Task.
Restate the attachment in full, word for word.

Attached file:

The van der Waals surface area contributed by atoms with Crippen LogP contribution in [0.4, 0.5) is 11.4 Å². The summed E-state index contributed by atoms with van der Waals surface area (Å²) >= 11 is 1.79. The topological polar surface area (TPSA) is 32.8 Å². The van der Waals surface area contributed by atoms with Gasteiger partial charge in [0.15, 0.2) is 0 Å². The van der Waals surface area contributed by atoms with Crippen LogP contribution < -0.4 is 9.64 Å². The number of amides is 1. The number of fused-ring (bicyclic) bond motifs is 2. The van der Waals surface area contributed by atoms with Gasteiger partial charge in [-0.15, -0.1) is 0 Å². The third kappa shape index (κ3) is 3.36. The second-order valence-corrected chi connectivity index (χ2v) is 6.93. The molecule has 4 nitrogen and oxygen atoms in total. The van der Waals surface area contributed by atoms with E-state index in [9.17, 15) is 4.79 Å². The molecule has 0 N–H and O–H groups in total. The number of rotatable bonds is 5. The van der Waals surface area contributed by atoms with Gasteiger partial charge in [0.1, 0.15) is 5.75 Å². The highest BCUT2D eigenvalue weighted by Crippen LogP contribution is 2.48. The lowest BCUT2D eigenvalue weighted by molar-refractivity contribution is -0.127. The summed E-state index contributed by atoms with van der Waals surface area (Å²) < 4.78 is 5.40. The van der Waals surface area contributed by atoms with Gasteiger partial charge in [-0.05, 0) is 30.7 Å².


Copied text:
The van der Waals surface area contributed by atoms with Crippen LogP contribution in [0.4, 0.5) is 11.4 Å². The summed E-state index contributed by atoms with van der Waals surface area (Å²) >= 11 is 1.79. The topological polar surface area (TPSA) is 32.8 Å². The van der Waals surface area contributed by atoms with Gasteiger partial charge in [0.15, 0.2) is 0 Å². The van der Waals surface area contributed by atoms with Crippen LogP contribution < -0.4 is 9.64 Å². The number of amides is 1. The number of fused-ring (bicyclic) bond motifs is 2. The van der Waals surface area contributed by atoms with Gasteiger partial charge in [-0.15, -0.1) is 0 Å². The third kappa shape index (κ3) is 3.36. The second-order valence-corrected chi connectivity index (χ2v) is 6.93. The molecule has 4 nitrogen and oxygen atoms in total. The van der Waals surface area contributed by atoms with E-state index in [9.17, 15) is 4.79 Å². The molecule has 0 N–H and O–H groups in total. The number of rotatable bonds is 5. The van der Waals surface area contributed by atoms with Gasteiger partial charge in [0.1, 0.15) is 5.75 Å². The highest BCUT2D eigenvalue weighted by Crippen LogP contribution is 2.48. The lowest BCUT2D eigenvalue weighted by molar-refractivity contribution is -0.127. The summed E-state index contributed by atoms with van der Waals surface area (Å²) < 4.78 is 5.40. The van der Waals surface area contributed by atoms with Gasteiger partial charge in [-0.05, 0) is 30.7 Å².